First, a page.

Stolen iPad Helps Save Christmas For Two Families

Lacounty kids presents

Happy Children with Recovered Gifts (photo: L.A. County Sheriff Department)

A potentially sad story of a holiday gone wrong has a happy ending – two actually – thanks to a stolen iPad and some efficient police work. A homeowner in southern California heard some noises in his home at 3:30AM on Christmas Eve, only to find that the visitor wasn’t Santa.

LA Weekly reports that a burglar broke into a Westlake Village home and stole one family’s Christmas gifts, including an iPad which had already been activated. The homeowner chased the thief, later identified as Patrick Krewson, out of the house but lost him in the neighborhood. However a few hours later the man was able to locate his iPad just a few houses away – presumably via Find My iPad – and notified police.

When police arrived they found the homeowner’s stolen iPad and other items, and were able to link Krewson to another holiday theft incident a few days earlier in his own hometown of Vista, CA. A subsequent search of Krewson’s home by San Diego County police turned up the items reported stolen: two flatscreen TVs, a laptop, and about forty gifts intended for children.

The second happy family was notified that their gifts had been found and Krewson was held on $50,000 bail. According to the L.A. County Sheriff Department report:

When Malibu/Lost Hills deputies notified the Vista victim that her Christmas presents had been located in time to give them to the children for Christmas, she began to cry. One of the cooperating parties involved in the investigation said to Malibu/Lost Hills Deputy Frank Brower upon hearing about the recovered gifts, “Deputy Brower, you saved Christmas!”

Hollywood couldn’t write one better than this.

Related
  • recyclops117

    Lesson to all criminals? Dont steal apple products, because its highly likely that they have find my iphone.

  • Steve Noyce

    Poor Grinch thinking he can ruin Christmas. Luckily, Steve saved him from above with his magic in the devices lol.

  • MacRat

    There’s information missing here.

    What gave the police the authority to find the items in the home? My first guess is that the suspect was ID’ed when he answered the door if the police had the witness with them.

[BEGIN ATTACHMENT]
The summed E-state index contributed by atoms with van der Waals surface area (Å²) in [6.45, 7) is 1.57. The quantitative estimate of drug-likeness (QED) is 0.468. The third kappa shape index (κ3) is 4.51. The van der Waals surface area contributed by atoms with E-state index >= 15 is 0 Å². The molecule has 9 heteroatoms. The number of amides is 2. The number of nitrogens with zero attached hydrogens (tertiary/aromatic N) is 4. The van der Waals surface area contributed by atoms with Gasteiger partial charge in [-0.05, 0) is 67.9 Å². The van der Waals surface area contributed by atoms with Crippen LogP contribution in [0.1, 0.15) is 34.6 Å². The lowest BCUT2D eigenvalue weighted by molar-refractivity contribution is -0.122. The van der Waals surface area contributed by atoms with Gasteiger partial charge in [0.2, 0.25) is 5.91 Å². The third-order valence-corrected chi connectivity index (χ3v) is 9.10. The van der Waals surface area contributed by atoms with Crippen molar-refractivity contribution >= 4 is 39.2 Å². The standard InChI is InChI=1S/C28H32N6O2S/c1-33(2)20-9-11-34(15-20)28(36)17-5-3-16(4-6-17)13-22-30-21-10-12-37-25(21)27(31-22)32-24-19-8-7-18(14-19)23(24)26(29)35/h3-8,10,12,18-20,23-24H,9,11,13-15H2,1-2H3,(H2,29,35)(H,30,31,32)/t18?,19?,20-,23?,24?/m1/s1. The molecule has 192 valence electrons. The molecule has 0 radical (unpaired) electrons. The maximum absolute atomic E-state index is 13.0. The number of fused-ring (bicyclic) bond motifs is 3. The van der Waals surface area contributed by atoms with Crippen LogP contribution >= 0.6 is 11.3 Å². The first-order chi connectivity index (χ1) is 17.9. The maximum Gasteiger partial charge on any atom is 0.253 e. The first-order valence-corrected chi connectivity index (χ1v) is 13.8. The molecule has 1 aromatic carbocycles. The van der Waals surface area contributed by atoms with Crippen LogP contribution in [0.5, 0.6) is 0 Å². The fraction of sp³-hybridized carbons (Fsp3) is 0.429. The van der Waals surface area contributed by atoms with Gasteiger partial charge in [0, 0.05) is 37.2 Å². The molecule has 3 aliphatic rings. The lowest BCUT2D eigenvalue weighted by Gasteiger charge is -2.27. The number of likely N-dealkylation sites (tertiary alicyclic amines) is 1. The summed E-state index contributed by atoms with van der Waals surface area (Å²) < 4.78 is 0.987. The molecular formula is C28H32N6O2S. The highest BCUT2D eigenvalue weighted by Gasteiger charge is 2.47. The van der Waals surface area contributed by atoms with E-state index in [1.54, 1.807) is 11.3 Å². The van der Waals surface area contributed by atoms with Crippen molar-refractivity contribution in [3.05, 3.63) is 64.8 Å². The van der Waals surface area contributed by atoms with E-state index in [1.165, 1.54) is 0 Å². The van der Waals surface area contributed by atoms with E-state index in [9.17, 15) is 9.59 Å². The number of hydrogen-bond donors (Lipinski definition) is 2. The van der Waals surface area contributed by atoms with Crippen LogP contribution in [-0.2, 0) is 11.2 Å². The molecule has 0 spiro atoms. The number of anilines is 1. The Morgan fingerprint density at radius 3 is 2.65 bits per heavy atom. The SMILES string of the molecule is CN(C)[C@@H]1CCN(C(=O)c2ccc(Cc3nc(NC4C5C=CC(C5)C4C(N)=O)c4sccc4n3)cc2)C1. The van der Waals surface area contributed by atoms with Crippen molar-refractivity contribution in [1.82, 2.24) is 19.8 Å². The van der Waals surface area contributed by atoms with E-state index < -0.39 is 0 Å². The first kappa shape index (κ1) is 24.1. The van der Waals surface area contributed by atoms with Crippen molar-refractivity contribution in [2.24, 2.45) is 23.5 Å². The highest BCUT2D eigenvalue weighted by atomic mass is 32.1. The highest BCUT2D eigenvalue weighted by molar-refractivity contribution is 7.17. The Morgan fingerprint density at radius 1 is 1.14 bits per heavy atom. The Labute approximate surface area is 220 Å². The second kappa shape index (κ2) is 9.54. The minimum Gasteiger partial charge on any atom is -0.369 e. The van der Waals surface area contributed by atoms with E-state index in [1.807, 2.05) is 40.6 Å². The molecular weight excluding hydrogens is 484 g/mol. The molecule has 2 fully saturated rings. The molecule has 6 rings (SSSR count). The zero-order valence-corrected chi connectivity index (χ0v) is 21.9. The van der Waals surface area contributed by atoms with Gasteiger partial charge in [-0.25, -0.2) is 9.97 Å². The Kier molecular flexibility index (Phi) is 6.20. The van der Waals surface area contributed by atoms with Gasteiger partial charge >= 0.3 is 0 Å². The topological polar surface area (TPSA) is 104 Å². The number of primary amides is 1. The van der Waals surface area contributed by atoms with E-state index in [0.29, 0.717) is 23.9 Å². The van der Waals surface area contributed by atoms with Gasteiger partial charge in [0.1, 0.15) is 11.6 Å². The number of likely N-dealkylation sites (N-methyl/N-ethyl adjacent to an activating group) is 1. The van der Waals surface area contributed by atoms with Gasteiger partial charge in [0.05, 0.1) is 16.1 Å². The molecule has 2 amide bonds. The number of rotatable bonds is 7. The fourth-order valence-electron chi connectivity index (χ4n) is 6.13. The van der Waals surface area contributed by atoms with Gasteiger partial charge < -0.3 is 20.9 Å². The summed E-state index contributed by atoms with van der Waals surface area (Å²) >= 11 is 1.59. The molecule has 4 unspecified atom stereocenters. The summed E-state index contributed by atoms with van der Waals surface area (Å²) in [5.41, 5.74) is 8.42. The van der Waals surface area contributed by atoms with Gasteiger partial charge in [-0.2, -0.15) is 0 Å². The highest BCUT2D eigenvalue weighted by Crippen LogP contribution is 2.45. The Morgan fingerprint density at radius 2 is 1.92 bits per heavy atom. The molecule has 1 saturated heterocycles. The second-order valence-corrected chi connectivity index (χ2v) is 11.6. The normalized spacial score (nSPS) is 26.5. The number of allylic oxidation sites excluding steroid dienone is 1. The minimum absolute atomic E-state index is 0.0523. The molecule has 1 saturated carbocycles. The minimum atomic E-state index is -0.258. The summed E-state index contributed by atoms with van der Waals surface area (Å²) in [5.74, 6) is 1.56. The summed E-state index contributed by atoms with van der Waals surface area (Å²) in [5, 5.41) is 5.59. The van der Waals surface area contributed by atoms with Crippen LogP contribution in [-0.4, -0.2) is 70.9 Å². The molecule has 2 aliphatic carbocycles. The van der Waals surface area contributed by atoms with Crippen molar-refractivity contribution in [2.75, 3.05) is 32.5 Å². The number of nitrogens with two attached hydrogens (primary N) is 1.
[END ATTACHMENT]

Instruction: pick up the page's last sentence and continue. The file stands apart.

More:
Most judges don’t consider iOS tracking to be “probable cause” for a search warrant.

  • Andreas Booher

    Depends on how detailed the tracking info is.  If the tracking narrows it down to within a couple of feet inside of a single residence then it is likely to count as probably cause.  If, however, the tracking only narrows it down to a broad circle that covers multiple homes a judge will most likely not grant a warrant.

  • coatstand

    Good thing they were able to apprehend the criminal. A happy ending indeed.

  • Anthony M Perez

    More like “Find the Douchebag” :)

  • AriRomano

    I guess in germany, the tracking would violate the personal rights of the thief who, until found guilty by a judge, must be presumed innocent. So tracking the thief would be an illegal act by the owner :D

  • fairfaxmom

    The tracking can narrow it down to the section of the house the iPad or iPhone is in.  I have tested it out using my own iPad.

About the author

Adam RosenAdam Rosen is an Apple certified IT consultant specializing in Macintosh systems new and old. He lives in Boston with two cats and too many possessions. In addition to membership in the Cult of Mac, Adam has written for Low End Mac and is curator of the Vintage Mac Museum. He also enjoys a good libation.

(sorry, you need Javascript to see this e-mail address)| Read more posts by .

Posted in News | Tagged: , , , |